USA — L.A.’s emergency parking restrictions are meant to aid firefighters, but they’ve mostly created bewilderment among hillside and canyon residents.
To the millions of you who live in the flats of Los Angeles, it must sound like a Wal-Mart blowout sale, or some hoary commie festival: It’s red-flag day!
But to the hundreds of thousands living up in the city’s hillsides and down in the canyons, a red-flag day is like seeing the green flag at NASCAR: Start your engines — and move your car.
Move it where? Anywhere but on the sinuous, narrow streets that are charming until a fire engine tries to lumber up them.
This doesn’t happen in wide-open subdivisions with streets so broad that Ben-Hur could double-park chariots in front of his place. But for the miles of streets in neighborhoods built before talkies came along, more suited to little Mary Pickford than big ol’ Arnold Schwarzenegger, there are plenty of places where firetrucks can’t navigate even if cars park on just one side of the road. So, when the city decrees it, if you’re parked in those places, you have to move. You have to park a few dozen yards or a mile or two away, lock the car and climb the hill back home.
If you live in one of these zones, what’s even worse than hearing that it’s red-flag day is not hearing that it’s red-flag day. The city puts $45 tickets on cars still parked in red-flag areas on red-flag days (400 during the October fires), or it tows them away (nearly 100 in the same fires).
The red-flag law kicked in two years ago, and the city is still working out the kinks. How are people to know when to move their cars? Local fire stations hoist red flags up the flagpoles — picturesque, but as a communications tool, a bit medieval.
And what if you’re at work, out of town or out of reach of radio or TV when the red flags go up? The fire department has a telephone or e-mail notification system — www.lafd.org/redflag/ — but it’s hardly foolproof.
Ruth Sherman in Mount Washington got several official red-flag alert e-mails just fine. But the day after Thanksgiving, she didn’t get an e-mail — she got a ticket, as did some of her neighbors. (A city Fire Department spokesman, Brian Humphrey, told me that spam filters bounce back “thousands” of the Fire Department’s e-mails. But as Sherman says, she had already received other e-mails just fine.)
Inconsistent enforcement doesn’t help make the message stick. Some 5,000 red-flag signs mark more than 100 miles of roads. A Los Feliz man complained that on a red-flag Saturday, parked cars in his neighborhood were towed away — and the next day, a red-flag Sunday, newly parked cars were not even ticketed.
No wonder some people suspect the red-flag system is a cash-cow scam. No wonder some people are knocking down red-flag signs, hiding them in the brush, spray painting them with obscenities.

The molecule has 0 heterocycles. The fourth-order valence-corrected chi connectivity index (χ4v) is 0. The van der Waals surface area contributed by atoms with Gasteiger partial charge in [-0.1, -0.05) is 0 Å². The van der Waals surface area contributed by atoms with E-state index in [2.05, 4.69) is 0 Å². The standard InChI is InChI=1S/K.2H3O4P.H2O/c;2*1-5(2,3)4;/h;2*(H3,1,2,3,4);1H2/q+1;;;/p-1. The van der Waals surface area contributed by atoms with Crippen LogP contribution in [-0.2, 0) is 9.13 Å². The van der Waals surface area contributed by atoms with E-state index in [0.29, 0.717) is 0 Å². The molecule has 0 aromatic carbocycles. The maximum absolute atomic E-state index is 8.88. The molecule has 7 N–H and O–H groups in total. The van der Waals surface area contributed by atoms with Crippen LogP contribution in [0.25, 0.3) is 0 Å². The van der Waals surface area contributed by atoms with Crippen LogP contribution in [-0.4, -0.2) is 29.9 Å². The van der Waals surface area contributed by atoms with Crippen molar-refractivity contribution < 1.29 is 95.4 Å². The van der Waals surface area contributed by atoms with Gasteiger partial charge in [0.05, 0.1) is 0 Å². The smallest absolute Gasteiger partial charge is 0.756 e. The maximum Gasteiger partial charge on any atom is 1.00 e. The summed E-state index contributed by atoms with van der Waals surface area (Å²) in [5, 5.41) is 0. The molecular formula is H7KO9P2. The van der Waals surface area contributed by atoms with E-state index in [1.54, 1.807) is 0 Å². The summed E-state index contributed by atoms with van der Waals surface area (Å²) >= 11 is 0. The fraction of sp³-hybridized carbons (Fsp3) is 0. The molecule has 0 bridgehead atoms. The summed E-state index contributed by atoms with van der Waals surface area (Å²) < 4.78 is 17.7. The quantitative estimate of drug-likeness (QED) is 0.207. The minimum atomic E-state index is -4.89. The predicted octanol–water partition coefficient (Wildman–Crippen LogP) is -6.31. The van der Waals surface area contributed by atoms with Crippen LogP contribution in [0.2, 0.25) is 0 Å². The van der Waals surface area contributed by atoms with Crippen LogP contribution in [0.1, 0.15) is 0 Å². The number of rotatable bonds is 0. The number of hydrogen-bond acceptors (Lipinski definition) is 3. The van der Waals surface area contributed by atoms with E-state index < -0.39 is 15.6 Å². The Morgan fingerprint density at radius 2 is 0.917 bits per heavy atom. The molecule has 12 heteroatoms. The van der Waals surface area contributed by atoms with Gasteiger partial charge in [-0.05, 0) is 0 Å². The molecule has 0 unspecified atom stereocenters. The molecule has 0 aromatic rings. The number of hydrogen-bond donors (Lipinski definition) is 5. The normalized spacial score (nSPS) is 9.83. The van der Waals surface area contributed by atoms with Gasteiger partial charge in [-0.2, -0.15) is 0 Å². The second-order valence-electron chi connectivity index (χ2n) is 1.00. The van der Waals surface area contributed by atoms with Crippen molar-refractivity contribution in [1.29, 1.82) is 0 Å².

You subdivision dwellers must wonder, why not just garage all these cars? Silent-movie-era homes often have no garages, and some owners of newer houses have converted their garages — in some cases illegally — into offices or studio apartments, and now they park on the street too.
What confuses the matter further is that in the city of L.A., “red flag” means “fire hazard, move your car,” but elsewhere — in much of L.A. County — it just means “fire hazard.”
It’s time to give the red-flag plan a major, two-year tuneup. I polled a few City Council members — Jose Huizar, Tom LaBonge, Jack Weiss — who represent hillside neighborhoods, and they agreed that moving parked cars is crucial to firefighting, but the system needs more consistency, credibility and flexibility.
Huizar wants the city to open lots at parks and recreation sites for red-flag cars and to suspend metered and time-limit street parking on red-flag days.
The city requires garages for new homes; can’t it require homeowners to use them as garages? LaBonge would be happy if people cleaned out their garages, donated the stuff to charity and pulled the car in.
With L.A.’s microclimates, a red-flag day in Woodland Hills may not be one in Echo Park. Huizar and Councilman Ed Reyes hope to set up a six-zone system to target red-flag neighborhoods more precisely.
A Hummer-chassis pumper fire engine is smaller than a hook-and-ladder truck. The city has a couple from 1995 but doesn’t use them much. It also has 14 smaller “gush trucks” that can carry pumper equipment into the hills past parked cars. Maybe it’s time to reconsider a nimbler, more flexible “strike force” for hillside firefighting — especially when a single hook-and-ladder truck might block the way for other fire equipment
The 800-pound elephant in this room is the way the city has, over the decades, handed out building permits and variances like Halloween candy, giving us overbuilt neighborhoods even in fire zones. But that’s a column for another time — maybe next Halloween.